Monday 22 November
A Walk to Nagarkot
Itinerary: DAY 22 Depart
A 5:30am wake up call ensured we were downstairs by 5:45 to say goodbye to Mark, Mary and Lindy, who are flying home today.
After breakfast, the remaining three of us loaded our day sacs into the bus for the hour's journey to Dhulikhal. Traffic was fairly quiet leaving at 7am on the slightly misty morning. Finally, suburban sights were replaced by terracing, farm buildings, and haystacks.
We are accompanied by Mahesh, and would have had difficulty route finding if on our own. Climbing a track at first, this soon dwindled to a narrow path, contouring between terraced fields. As we rose, the mist and the noise of the road were left behind. Bird song, and the ring of Mahesh's phone replaced the toots. Pretty pink flowers filled some fields, and the sun shone.
After one ridge we dropped into a small village, where a line of school children stood in blue uniforms with their teacher. Their faces lit up, and they didn't cry out for "One pen" or "School pen".
Hay was drying in trees and there were stacks of corn outside houses. Women seemed to be happy working in the fields.
Another pine covered hilltop was crested and a steep and potentially slippery descent was negotiated before a stop on a broad ridge at about 1700 metres.
The Radisson lunch box provided a snack in the hot sun. Then, more climbing through pine trees with a brown autumnal hue, sometimes quite steeply, to reach a dirt road at the top, just over 2000 metres. Not only did this provide more level walking, but lovely views to the Himalayan mountains to the north.
The only traffic was tractors loaded with sacks of potatoes. Some distance later, after this shady section, was an open col, with a shack one side and around ten men from the Nepalese army lounging on the grass, rifles in hand. Three goats sat around, one happily eating a chain of marigold heads. They made short work of our banana skins too. Seated on benches, we ate lunch, while lemon tea was prepared inside the shack. Children stared and three lads turned up carrying a piece of heavy machinery.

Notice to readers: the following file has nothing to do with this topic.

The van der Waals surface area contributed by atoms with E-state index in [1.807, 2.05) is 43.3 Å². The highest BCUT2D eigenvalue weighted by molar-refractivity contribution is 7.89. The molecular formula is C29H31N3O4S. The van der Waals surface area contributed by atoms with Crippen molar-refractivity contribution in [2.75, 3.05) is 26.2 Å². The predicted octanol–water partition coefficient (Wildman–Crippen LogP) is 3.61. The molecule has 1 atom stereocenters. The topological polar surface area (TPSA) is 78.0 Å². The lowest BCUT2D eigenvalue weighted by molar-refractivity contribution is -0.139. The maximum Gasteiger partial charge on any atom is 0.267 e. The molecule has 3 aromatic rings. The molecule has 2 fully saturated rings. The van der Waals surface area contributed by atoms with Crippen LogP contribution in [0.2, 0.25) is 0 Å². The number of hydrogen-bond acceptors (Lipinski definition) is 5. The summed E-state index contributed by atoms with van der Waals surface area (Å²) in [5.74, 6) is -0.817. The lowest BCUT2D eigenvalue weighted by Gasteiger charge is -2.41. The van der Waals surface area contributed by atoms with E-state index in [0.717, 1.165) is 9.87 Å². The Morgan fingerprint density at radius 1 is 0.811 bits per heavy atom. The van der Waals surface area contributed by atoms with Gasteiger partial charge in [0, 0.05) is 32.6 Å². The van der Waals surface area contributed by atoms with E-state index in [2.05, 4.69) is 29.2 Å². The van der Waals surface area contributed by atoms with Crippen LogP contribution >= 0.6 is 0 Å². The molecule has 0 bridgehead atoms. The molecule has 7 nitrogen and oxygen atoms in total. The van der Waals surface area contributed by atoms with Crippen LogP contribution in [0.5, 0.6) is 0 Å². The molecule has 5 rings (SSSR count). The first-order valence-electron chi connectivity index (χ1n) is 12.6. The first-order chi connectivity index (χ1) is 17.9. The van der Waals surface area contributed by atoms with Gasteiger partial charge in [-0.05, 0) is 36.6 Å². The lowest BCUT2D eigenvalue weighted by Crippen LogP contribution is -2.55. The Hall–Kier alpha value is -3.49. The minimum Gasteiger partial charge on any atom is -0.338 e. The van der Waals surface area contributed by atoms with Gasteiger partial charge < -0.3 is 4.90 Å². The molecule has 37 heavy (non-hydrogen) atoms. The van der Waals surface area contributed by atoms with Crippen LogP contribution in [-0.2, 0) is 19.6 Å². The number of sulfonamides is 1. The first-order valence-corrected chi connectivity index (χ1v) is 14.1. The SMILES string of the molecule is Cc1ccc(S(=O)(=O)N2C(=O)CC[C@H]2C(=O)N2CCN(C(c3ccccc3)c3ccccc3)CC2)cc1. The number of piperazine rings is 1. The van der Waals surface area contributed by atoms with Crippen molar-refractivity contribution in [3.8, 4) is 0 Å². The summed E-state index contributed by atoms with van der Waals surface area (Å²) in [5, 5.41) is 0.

More climbing after lunch, through green woods, to a viewpoint. By now, clouds had completely obscured any snowy mountains so we just watched the antics of others climbing to the lookout tower. A glimpse of Everest can be seen from here on a clear day.
It was metalled
road from here on, past army barracks and checkpoints, to the
Here was the first rain of the trip, a short but sharp shower. Having finished walking around 2:30pm, we enjoyed beers in the dining room until 4 ish, chatting with Mahesh. Then, hot showers and a chance to catch up with the diary, along with a short doze under the duvet.
There were only another six or so people in the chilly restaurant, but we had a very nice dinner of soup and curries. Mahesh joined us for a beer, but ate his dinner somewhere else. We had offered to buy his dinner, but the etiquette seems to dictate that he eats differently and has a different type of room - probably of a 'dorm' type.
We introduced Mahesh to Uno and played a few rounds with him under Martin's watchful eye. He came second! He also told us about his wife, 'by an 'arrangement' and children - twins aged four and a half, and a two year-old. Whilst we played, hot water bottles were put in our beds, as there's no heating, and we headed for bed soon after 8:30pm.
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